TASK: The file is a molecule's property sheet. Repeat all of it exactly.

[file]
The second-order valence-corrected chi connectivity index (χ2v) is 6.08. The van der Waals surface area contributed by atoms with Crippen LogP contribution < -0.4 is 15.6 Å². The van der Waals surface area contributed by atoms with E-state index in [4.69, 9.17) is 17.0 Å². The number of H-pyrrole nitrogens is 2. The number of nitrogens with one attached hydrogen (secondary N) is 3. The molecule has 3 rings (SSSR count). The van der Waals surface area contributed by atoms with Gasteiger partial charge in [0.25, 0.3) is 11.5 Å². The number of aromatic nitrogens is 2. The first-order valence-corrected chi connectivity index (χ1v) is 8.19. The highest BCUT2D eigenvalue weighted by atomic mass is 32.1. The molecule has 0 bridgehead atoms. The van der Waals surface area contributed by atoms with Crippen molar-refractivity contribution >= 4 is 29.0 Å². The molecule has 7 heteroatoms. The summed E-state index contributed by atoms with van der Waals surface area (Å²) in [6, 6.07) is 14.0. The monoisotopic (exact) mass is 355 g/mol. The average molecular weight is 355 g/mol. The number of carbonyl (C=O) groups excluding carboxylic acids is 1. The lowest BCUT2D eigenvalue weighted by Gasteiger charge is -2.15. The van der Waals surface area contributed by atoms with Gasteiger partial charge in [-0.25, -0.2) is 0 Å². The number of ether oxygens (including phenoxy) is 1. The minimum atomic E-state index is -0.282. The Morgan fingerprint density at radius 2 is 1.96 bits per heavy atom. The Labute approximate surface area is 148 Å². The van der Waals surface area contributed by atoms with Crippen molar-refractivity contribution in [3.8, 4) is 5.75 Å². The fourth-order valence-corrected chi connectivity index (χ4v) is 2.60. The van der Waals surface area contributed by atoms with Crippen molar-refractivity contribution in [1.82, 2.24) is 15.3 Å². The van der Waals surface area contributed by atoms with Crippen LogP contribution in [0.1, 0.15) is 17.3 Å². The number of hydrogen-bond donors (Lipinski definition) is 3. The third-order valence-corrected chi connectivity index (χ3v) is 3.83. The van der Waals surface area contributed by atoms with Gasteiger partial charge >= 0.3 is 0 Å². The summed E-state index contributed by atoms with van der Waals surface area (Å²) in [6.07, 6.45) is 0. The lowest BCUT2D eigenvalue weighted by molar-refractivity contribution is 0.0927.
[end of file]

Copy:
The second-order valence-corrected chi connectivity index (χ2v) is 6.08. The van der Waals surface area contributed by atoms with Crippen LogP contribution < -0.4 is 15.6 Å². The van der Waals surface area contributed by atoms with E-state index in [4.69, 9.17) is 17.0 Å². The number of H-pyrrole nitrogens is 2. The number of nitrogens with one attached hydrogen (secondary N) is 3. The molecule has 3 rings (SSSR count). The van der Waals surface area contributed by atoms with Gasteiger partial charge in [0.25, 0.3) is 11.5 Å². The number of aromatic nitrogens is 2. The first-order valence-corrected chi connectivity index (χ1v) is 8.19. The highest BCUT2D eigenvalue weighted by atomic mass is 32.1. The molecule has 0 bridgehead atoms. The van der Waals surface area contributed by atoms with Crippen molar-refractivity contribution >= 4 is 29.0 Å². The molecule has 7 heteroatoms. The summed E-state index contributed by atoms with van der Waals surface area (Å²) in [6, 6.07) is 14.0. The monoisotopic (exact) mass is 355 g/mol. The average molecular weight is 355 g/mol. The number of carbonyl (C=O) groups excluding carboxylic acids is 1. The lowest BCUT2D eigenvalue weighted by Gasteiger charge is -2.15. The van der Waals surface area contributed by atoms with Gasteiger partial charge in [-0.25, -0.2) is 0 Å². The number of ether oxygens (including phenoxy) is 1. The minimum atomic E-state index is -0.282. The Morgan fingerprint density at radius 2 is 1.96 bits per heavy atom. The Labute approximate surface area is 148 Å². The van der Waals surface area contributed by atoms with Crippen molar-refractivity contribution in [3.8, 4) is 5.75 Å². The fourth-order valence-corrected chi connectivity index (χ4v) is 2.60. The van der Waals surface area contributed by atoms with Crippen molar-refractivity contribution in [1.82, 2.24) is 15.3 Å². The van der Waals surface area contributed by atoms with Crippen LogP contribution in [0.1, 0.15) is 17.3 Å². The number of hydrogen-bond donors (Lipinski definition) is 3. The third-order valence-corrected chi connectivity index (χ3v) is 3.83. The van der Waals surface area contributed by atoms with Gasteiger partial charge >= 0.3 is 0 Å². The summed E-state index contributed by atoms with van der Waals surface area (Å²) in [6.07, 6.45) is 0. The lowest BCUT2D eigenvalue weighted by molar-refractivity contribution is 0.0927.